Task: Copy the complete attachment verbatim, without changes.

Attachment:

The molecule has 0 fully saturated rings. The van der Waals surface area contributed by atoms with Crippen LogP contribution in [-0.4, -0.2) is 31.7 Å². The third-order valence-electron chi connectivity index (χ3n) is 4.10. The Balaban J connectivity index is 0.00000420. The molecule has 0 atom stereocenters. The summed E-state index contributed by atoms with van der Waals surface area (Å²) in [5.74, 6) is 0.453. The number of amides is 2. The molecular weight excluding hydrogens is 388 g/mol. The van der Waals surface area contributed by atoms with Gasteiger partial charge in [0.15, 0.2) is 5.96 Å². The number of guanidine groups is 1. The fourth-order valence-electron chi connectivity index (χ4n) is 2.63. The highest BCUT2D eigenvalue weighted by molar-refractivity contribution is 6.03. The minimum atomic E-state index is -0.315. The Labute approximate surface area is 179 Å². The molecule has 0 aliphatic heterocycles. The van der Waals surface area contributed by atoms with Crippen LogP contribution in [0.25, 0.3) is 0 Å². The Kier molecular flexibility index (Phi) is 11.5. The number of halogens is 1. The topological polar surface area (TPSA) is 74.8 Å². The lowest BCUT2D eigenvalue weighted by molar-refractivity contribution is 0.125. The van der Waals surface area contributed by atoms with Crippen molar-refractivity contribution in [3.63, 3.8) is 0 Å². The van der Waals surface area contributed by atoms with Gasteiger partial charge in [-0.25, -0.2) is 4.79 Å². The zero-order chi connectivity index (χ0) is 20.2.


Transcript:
The molecule has 0 fully saturated rings. The van der Waals surface area contributed by atoms with Crippen LogP contribution in [-0.4, -0.2) is 31.7 Å². The third-order valence-electron chi connectivity index (χ3n) is 4.10. The Balaban J connectivity index is 0.00000420. The molecule has 0 atom stereocenters. The summed E-state index contributed by atoms with van der Waals surface area (Å²) in [5.74, 6) is 0.453. The number of amides is 2. The molecular weight excluding hydrogens is 388 g/mol. The van der Waals surface area contributed by atoms with Gasteiger partial charge in [0.15, 0.2) is 5.96 Å². The number of guanidine groups is 1. The fourth-order valence-electron chi connectivity index (χ4n) is 2.63. The highest BCUT2D eigenvalue weighted by molar-refractivity contribution is 6.03. The minimum atomic E-state index is -0.315. The Labute approximate surface area is 179 Å². The molecule has 0 aliphatic heterocycles. The van der Waals surface area contributed by atoms with Crippen LogP contribution in [0.25, 0.3) is 0 Å². The Kier molecular flexibility index (Phi) is 11.5. The number of halogens is 1. The topological polar surface area (TPSA) is 74.8 Å². The lowest BCUT2D eigenvalue weighted by molar-refractivity contribution is 0.125. The van der Waals surface area contributed by atoms with Crippen molar-refractivity contribution in [3.63, 3.8) is 0 Å². The van der Waals surface area contributed by atoms with Gasteiger partial charge in [-0.25, -0.2) is 4.79 Å². The zero-order chi connectivity index (χ0) is 20.2.